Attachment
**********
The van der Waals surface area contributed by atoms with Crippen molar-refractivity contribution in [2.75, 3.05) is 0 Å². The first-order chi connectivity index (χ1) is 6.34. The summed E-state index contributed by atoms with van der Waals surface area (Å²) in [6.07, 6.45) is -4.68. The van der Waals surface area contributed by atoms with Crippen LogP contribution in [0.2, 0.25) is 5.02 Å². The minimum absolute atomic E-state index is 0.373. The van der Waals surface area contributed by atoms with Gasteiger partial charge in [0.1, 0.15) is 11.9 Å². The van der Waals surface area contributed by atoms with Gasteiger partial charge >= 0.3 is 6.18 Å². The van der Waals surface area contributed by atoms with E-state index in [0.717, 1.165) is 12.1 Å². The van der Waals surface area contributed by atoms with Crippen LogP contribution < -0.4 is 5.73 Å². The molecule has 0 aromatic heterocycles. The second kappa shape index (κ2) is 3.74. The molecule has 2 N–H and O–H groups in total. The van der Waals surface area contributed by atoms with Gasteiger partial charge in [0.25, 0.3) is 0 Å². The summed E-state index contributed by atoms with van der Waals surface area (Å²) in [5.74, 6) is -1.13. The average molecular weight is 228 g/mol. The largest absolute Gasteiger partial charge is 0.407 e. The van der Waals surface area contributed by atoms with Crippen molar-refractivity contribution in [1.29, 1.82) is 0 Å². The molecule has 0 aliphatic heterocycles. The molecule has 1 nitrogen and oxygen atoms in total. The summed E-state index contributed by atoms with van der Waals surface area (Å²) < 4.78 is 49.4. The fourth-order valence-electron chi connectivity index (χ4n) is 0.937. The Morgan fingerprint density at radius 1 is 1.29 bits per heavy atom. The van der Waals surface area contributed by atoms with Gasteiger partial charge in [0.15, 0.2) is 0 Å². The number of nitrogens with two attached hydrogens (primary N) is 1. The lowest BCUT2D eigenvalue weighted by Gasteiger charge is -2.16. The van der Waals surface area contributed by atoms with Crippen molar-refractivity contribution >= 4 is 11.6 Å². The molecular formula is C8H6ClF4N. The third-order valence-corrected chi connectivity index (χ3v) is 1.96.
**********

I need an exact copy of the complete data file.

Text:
The van der Waals surface area contributed by atoms with Crippen molar-refractivity contribution in [2.75, 3.05) is 0 Å². The first-order chi connectivity index (χ1) is 6.34. The summed E-state index contributed by atoms with van der Waals surface area (Å²) in [6.07, 6.45) is -4.68. The van der Waals surface area contributed by atoms with Crippen LogP contribution in [0.2, 0.25) is 5.02 Å². The minimum absolute atomic E-state index is 0.373. The van der Waals surface area contributed by atoms with Gasteiger partial charge in [0.1, 0.15) is 11.9 Å². The van der Waals surface area contributed by atoms with Gasteiger partial charge >= 0.3 is 6.18 Å². The van der Waals surface area contributed by atoms with E-state index in [0.717, 1.165) is 12.1 Å². The van der Waals surface area contributed by atoms with Crippen LogP contribution < -0.4 is 5.73 Å². The molecule has 0 aromatic heterocycles. The second kappa shape index (κ2) is 3.74. The molecule has 2 N–H and O–H groups in total. The van der Waals surface area contributed by atoms with Gasteiger partial charge in [0.25, 0.3) is 0 Å². The summed E-state index contributed by atoms with van der Waals surface area (Å²) in [5.74, 6) is -1.13. The average molecular weight is 228 g/mol. The largest absolute Gasteiger partial charge is 0.407 e. The van der Waals surface area contributed by atoms with Crippen molar-refractivity contribution in [1.29, 1.82) is 0 Å². The molecule has 0 aliphatic heterocycles. The molecule has 1 nitrogen and oxygen atoms in total. The summed E-state index contributed by atoms with van der Waals surface area (Å²) < 4.78 is 49.4. The fourth-order valence-electron chi connectivity index (χ4n) is 0.937. The Morgan fingerprint density at radius 1 is 1.29 bits per heavy atom. The van der Waals surface area contributed by atoms with Gasteiger partial charge in [0.15, 0.2) is 0 Å². The number of nitrogens with two attached hydrogens (primary N) is 1. The lowest BCUT2D eigenvalue weighted by Gasteiger charge is -2.16. The van der Waals surface area contributed by atoms with Crippen molar-refractivity contribution >= 4 is 11.6 Å². The molecular formula is C8H6ClF4N. The third-order valence-corrected chi connectivity index (χ3v) is 1.96.